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Article
Publication date: 1 December 1951

Under the Defence (Sale of Food) Regulations, 1943, the Minister of Food has powers to regulate the composition of foods, to control the labelling of them, and, in some…

Abstract

Under the Defence (Sale of Food) Regulations, 1943, the Minister of Food has powers to regulate the composition of foods, to control the labelling of them, and, in some measure, the advertising matter, in order to protect the consumer against the sale of inferior products and against misleading claims. Enforcement is in the hands of local Food and Drugs Authorities.

Details

British Food Journal, vol. 53 no. 12
Type: Research Article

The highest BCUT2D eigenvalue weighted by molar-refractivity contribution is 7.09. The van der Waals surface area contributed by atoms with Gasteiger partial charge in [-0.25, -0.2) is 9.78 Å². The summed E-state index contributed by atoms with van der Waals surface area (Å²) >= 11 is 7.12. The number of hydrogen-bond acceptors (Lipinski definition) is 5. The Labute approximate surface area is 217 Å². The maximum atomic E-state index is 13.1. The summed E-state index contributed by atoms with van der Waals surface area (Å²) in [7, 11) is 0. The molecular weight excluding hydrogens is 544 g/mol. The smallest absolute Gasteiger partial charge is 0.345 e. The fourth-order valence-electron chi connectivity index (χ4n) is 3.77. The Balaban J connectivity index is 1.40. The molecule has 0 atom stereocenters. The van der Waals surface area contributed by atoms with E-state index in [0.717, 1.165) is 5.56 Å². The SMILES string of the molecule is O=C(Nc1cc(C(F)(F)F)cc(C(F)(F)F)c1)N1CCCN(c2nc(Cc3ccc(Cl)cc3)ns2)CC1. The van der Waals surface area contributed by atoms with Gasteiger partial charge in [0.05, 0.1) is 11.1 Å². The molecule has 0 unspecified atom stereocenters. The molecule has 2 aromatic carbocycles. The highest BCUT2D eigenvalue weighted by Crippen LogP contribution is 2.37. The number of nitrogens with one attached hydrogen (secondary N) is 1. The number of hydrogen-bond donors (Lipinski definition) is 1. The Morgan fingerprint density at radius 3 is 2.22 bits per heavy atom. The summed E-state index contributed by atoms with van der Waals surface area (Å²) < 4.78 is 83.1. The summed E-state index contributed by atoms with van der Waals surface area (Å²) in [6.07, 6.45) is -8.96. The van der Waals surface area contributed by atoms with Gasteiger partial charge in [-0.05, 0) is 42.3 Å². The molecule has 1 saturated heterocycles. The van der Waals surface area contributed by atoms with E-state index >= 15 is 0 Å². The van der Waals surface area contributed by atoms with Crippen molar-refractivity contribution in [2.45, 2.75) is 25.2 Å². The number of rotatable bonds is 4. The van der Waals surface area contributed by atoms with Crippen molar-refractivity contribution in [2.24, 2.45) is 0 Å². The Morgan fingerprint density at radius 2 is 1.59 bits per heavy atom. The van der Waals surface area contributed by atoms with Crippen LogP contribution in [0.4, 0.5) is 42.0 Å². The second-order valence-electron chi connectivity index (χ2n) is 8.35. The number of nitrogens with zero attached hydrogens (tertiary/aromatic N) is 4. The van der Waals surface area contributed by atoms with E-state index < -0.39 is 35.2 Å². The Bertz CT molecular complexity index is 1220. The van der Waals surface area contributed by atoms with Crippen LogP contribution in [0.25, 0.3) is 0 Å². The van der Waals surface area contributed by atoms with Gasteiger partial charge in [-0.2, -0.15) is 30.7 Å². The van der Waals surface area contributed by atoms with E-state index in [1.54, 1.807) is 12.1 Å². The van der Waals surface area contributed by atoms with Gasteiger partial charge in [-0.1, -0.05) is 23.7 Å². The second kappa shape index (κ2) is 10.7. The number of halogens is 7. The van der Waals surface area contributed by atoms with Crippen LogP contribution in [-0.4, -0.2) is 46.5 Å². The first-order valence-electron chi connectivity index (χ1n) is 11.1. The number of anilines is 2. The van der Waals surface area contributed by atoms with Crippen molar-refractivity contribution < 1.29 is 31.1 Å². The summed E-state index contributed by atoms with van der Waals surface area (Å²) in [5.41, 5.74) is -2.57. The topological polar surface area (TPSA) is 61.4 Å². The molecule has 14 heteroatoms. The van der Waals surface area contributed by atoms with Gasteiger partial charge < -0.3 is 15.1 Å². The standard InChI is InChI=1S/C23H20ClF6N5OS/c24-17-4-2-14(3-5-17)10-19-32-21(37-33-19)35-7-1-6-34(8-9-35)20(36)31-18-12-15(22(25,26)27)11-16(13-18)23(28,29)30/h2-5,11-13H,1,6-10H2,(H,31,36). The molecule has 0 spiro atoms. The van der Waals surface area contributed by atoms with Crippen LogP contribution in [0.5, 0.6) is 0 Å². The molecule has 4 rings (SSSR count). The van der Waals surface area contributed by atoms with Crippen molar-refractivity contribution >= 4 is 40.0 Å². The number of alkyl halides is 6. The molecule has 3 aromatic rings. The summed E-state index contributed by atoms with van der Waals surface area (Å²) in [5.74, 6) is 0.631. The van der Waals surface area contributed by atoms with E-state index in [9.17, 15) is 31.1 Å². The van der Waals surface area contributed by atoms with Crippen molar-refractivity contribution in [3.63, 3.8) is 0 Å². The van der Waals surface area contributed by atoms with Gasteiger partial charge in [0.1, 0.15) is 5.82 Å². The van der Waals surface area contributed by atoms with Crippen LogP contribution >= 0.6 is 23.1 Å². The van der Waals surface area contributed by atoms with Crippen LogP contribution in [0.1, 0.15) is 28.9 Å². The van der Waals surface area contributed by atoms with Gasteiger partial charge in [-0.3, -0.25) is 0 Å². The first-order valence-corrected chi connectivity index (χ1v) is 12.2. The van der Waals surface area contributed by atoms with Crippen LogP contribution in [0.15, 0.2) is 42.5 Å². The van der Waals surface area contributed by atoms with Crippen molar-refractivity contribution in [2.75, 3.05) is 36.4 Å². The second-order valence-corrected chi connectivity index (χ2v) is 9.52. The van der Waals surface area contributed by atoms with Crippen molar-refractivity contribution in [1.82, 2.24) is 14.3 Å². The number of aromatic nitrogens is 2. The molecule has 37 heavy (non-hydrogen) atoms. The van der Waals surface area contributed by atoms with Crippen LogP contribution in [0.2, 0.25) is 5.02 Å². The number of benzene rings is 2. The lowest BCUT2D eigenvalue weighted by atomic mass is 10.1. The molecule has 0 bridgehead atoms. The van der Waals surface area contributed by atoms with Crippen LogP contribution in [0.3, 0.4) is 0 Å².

ISSN: 0007-070X

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Article
Publication date: 1 July 1936

There is much to justify the old “ saw ” that what is one man's food may be another man's poison. Even among healthy individuals this holds true; and it is explained by a…

Abstract

There is much to justify the old “ saw ” that what is one man's food may be another man's poison. Even among healthy individuals this holds true; and it is explained by a peculiarity of constitution attaching to some individuals that may be termed, in non‐technical language, idiosyncrasy.

Details

British Food Journal, vol. 38 no. 7
Type: Research Article
ISSN: 0007-070X

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Article
Publication date: 1 May 1899

In its passage through the Grand Committee the Food Bill is being amended in a number of important particulars, and it is in the highest degree satisfactory that so much…

Abstract